A BBC documentary entitled ‘Meat: A Threat To Our Planet’ was aired on BBC One at the end of November. However, the main agriculture levy bodies in the UK have hit back at the broadcaster, claiming the programme didn’t portray a balanced picture of livestock production.
The Agriculture and Horticulture Development Board (AHDB), Quality Meat Scotland (QMS) and Hybu Cig Cymru/Meat Promotion Wales (HCC) have penned an open letter defending livestock farming practices in the UK.
In their letter, the organisations claimed that the broadcaster shared information on the meat production industry around the world, “potentially misleading UK consumers about how their meat is produced”.
The chief executives of the AHDB, QMS and HCC stated: “By concentrating on the issue at a global scale, it failed to show the positives which sustainable production in the UK offers over the systems featured.”
In particular, they took issue with the heavy focus on the intensive farming practices used in the US and South America, pointing out that this is different to how the livestock farming sector in the UK works. They added that there was little to no time given to show “the significant efforts of UK agriculture to reduce our environmental impact”.
They stressed that the UK uses “completely different” practices to those portrayed in the documentary. In this country, they said that farmers are “using natural resources to produce meat as sustainably as possible, with a focus on animal welfare”.
While the livestock farming industry is often blamed for creating high emissions, the AHDB, QMS and HCC pointed out that there are other sectors that produce far higher emissions.
They revealed that livestock farming accounts for just four per cent of the country’s CO2 emissions. The chief executives of the organisations added: “Given this statistic, cutting your individual meat consumption would in fact not reduce the UK’s overall CO2 emissions nearly as significantly as structural changes in the energy and transport sectors.”
Livestock farming, and in particular red meat, has become a scapegoat in the debate around climate change, they argued, stressing that reducing consumption of red meat, or cutting it out of your diet completely, isn’t the solution.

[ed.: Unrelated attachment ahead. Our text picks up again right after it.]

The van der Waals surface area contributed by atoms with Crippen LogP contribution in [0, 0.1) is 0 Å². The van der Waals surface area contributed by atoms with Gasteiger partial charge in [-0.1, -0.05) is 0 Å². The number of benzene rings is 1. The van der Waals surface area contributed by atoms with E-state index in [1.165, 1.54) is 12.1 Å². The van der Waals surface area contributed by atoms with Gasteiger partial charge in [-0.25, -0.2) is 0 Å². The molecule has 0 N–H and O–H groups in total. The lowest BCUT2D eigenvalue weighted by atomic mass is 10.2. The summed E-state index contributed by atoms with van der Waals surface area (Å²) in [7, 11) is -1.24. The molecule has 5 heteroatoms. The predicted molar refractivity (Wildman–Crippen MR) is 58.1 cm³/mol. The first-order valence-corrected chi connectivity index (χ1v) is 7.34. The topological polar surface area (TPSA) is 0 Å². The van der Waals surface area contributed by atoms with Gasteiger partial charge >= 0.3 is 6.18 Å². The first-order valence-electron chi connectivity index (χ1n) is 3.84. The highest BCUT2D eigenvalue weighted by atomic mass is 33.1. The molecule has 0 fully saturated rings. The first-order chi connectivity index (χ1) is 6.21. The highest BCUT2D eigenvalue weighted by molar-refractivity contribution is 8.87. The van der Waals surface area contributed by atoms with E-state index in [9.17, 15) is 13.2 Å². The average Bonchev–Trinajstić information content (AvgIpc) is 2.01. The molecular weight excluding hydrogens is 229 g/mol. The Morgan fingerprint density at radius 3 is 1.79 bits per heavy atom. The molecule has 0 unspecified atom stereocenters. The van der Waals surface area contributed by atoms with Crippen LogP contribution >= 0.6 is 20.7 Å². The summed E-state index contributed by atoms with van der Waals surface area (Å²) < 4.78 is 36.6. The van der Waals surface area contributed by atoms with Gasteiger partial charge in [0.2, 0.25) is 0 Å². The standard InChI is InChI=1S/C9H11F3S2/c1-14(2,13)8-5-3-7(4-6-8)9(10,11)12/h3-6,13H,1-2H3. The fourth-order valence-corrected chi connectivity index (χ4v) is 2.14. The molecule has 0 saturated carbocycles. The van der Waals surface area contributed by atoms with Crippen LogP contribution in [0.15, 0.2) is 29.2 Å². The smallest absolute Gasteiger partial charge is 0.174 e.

“When carried out effectively, carbon emissions can be minimised, with meat production playing an important role in global food security,” they commented.
It’s not only the AHDB, QMS and HCC who were unhappy about the BBC’s portrayal of the livestock farming industry in the documentary.
The National Beef Association (NBA) also took issue with the documentary, noting that it didn’t make the point that British farming practices are different to, and more sustainable than, those elsewhere in the world which is why it’s more important than ever to buy British meat.
According to the NBA, failing to properly highlight the differences in meat production practices between the UK and other places like South America and the USA could result in a “potentially damaging public perception of all red meat”.
In a letter to the BBC, the NBA expressed disappointment that the broadcaster hadn’t taken the opportunity to encourage people to buy British meat, and to show how much more sustainable the UK’s livestock farming is than that overseas.
They have requested that the organisation produces a follow-up programme about British livestock farming methods and clearly highlighting how the systems used here differ from those portrayed in the original documentary.
Chris Mallon, NBA national director, also pointed out that beef farming has a number of environmental benefits, of which providing a source of high-quality protein is just one.
“Grazing livestock also acts as a fertilizer for soils, which leads to higher levels of carbon sequestration, so actually acts as a carbon sink, something that is rarely remembered,” he asserted.
The NBA also pointed out that the carbon footprint of beef production in the UK is 35 per cent lower than the global average.
As a result, they want to encourage people to buy British beef as part of a healthy and balanced diet and for those who choose to eat red meat not to be made to feel guilty for doing so.
Farmers could also benefit from highlighting the quality of their meat to consumers, as well as explaining more about their farming methods to show that they can help fight climate change and that buying local, sustainably produced food is an important part of that.
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